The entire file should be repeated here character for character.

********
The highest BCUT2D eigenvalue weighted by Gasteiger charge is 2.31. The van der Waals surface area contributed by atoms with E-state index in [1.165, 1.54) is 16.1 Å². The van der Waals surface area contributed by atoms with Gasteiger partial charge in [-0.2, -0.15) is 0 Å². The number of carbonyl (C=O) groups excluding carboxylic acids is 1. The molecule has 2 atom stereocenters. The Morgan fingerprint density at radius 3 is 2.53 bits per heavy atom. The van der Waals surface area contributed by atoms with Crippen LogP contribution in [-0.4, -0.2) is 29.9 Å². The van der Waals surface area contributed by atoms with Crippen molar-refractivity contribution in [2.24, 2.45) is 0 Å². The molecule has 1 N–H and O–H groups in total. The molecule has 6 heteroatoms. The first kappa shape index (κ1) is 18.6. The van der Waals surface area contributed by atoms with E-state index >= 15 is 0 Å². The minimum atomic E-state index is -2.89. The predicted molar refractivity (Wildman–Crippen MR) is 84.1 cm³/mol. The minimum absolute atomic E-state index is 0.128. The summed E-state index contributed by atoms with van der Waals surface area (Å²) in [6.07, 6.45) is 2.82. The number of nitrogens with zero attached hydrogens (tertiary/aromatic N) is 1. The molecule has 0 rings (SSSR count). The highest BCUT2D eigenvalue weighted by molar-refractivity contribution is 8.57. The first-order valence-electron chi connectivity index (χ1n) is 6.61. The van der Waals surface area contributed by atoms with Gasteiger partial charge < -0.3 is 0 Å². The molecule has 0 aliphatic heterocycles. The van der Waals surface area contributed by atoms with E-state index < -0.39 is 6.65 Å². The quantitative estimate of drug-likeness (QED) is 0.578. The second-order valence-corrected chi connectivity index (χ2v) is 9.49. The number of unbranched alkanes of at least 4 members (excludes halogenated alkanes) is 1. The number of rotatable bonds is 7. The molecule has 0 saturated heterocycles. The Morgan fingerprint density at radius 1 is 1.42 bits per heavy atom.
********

The highest BCUT2D eigenvalue weighted by Gasteiger charge is 2.31. The van der Waals surface area contributed by atoms with E-state index in [1.165, 1.54) is 16.1 Å². The van der Waals surface area contributed by atoms with Gasteiger partial charge in [-0.2, -0.15) is 0 Å². The number of carbonyl (C=O) groups excluding carboxylic acids is 1. The molecule has 2 atom stereocenters. The Morgan fingerprint density at radius 3 is 2.53 bits per heavy atom. The van der Waals surface area contributed by atoms with Crippen LogP contribution in [-0.4, -0.2) is 29.9 Å². The van der Waals surface area contributed by atoms with Crippen molar-refractivity contribution in [2.24, 2.45) is 0 Å². The molecule has 1 N–H and O–H groups in total. The molecule has 6 heteroatoms. The first kappa shape index (κ1) is 18.6. The van der Waals surface area contributed by atoms with E-state index >= 15 is 0 Å². The minimum atomic E-state index is -2.89. The predicted molar refractivity (Wildman–Crippen MR) is 84.1 cm³/mol. The minimum absolute atomic E-state index is 0.128. The summed E-state index contributed by atoms with van der Waals surface area (Å²) in [6.07, 6.45) is 2.82. The number of nitrogens with zero attached hydrogens (tertiary/aromatic N) is 1. The molecule has 0 rings (SSSR count). The highest BCUT2D eigenvalue weighted by molar-refractivity contribution is 8.57. The first-order valence-electron chi connectivity index (χ1n) is 6.61. The van der Waals surface area contributed by atoms with Gasteiger partial charge < -0.3 is 0 Å². The molecule has 0 aliphatic heterocycles. The van der Waals surface area contributed by atoms with E-state index < -0.39 is 6.65 Å². The quantitative estimate of drug-likeness (QED) is 0.578. The second-order valence-corrected chi connectivity index (χ2v) is 9.49. The number of unbranched alkanes of at least 4 members (excludes halogenated alkanes) is 1. The number of rotatable bonds is 7. The molecule has 0 saturated heterocycles. The Morgan fingerprint density at radius 1 is 1.42 bits per heavy atom.